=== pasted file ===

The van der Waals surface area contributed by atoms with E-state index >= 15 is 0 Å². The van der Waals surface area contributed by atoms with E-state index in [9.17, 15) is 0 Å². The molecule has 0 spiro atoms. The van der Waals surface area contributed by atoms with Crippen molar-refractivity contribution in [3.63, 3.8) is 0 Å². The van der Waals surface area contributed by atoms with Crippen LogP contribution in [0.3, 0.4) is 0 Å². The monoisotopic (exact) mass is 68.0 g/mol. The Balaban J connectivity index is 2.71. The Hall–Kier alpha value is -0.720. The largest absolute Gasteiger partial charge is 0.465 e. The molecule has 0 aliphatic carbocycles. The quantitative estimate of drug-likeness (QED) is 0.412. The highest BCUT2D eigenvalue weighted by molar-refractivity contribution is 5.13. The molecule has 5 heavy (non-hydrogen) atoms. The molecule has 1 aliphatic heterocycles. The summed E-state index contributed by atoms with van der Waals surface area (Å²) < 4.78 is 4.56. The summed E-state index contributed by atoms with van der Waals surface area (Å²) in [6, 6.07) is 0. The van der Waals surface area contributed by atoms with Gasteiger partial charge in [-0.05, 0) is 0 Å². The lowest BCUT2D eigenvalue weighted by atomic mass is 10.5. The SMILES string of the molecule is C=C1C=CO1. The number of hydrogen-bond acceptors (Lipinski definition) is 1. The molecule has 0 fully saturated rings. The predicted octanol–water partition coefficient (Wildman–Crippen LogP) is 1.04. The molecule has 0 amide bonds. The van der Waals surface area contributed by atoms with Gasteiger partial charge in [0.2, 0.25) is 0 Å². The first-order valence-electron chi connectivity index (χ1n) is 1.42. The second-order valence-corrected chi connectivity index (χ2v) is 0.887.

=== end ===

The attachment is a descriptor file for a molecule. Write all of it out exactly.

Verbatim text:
The van der Waals surface area contributed by atoms with E-state index >= 15 is 0 Å². The van der Waals surface area contributed by atoms with E-state index in [9.17, 15) is 0 Å². The molecule has 0 spiro atoms. The van der Waals surface area contributed by atoms with Crippen molar-refractivity contribution in [3.63, 3.8) is 0 Å². The van der Waals surface area contributed by atoms with Crippen LogP contribution in [0.3, 0.4) is 0 Å². The monoisotopic (exact) mass is 68.0 g/mol. The Balaban J connectivity index is 2.71. The Hall–Kier alpha value is -0.720. The largest absolute Gasteiger partial charge is 0.465 e. The molecule has 0 aliphatic carbocycles. The quantitative estimate of drug-likeness (QED) is 0.412. The highest BCUT2D eigenvalue weighted by molar-refractivity contribution is 5.13. The molecule has 5 heavy (non-hydrogen) atoms. The molecule has 1 aliphatic heterocycles. The summed E-state index contributed by atoms with van der Waals surface area (Å²) < 4.78 is 4.56. The summed E-state index contributed by atoms with van der Waals surface area (Å²) in [6, 6.07) is 0. The van der Waals surface area contributed by atoms with Gasteiger partial charge in [-0.05, 0) is 0 Å². The lowest BCUT2D eigenvalue weighted by atomic mass is 10.5. The SMILES string of the molecule is C=C1C=CO1. The number of hydrogen-bond acceptors (Lipinski definition) is 1. The molecule has 0 fully saturated rings. The predicted octanol–water partition coefficient (Wildman–Crippen LogP) is 1.04. The molecule has 0 amide bonds. The van der Waals surface area contributed by atoms with Gasteiger partial charge in [0.2, 0.25) is 0 Å². The first-order valence-electron chi connectivity index (χ1n) is 1.42. The second-order valence-corrected chi connectivity index (χ2v) is 0.887.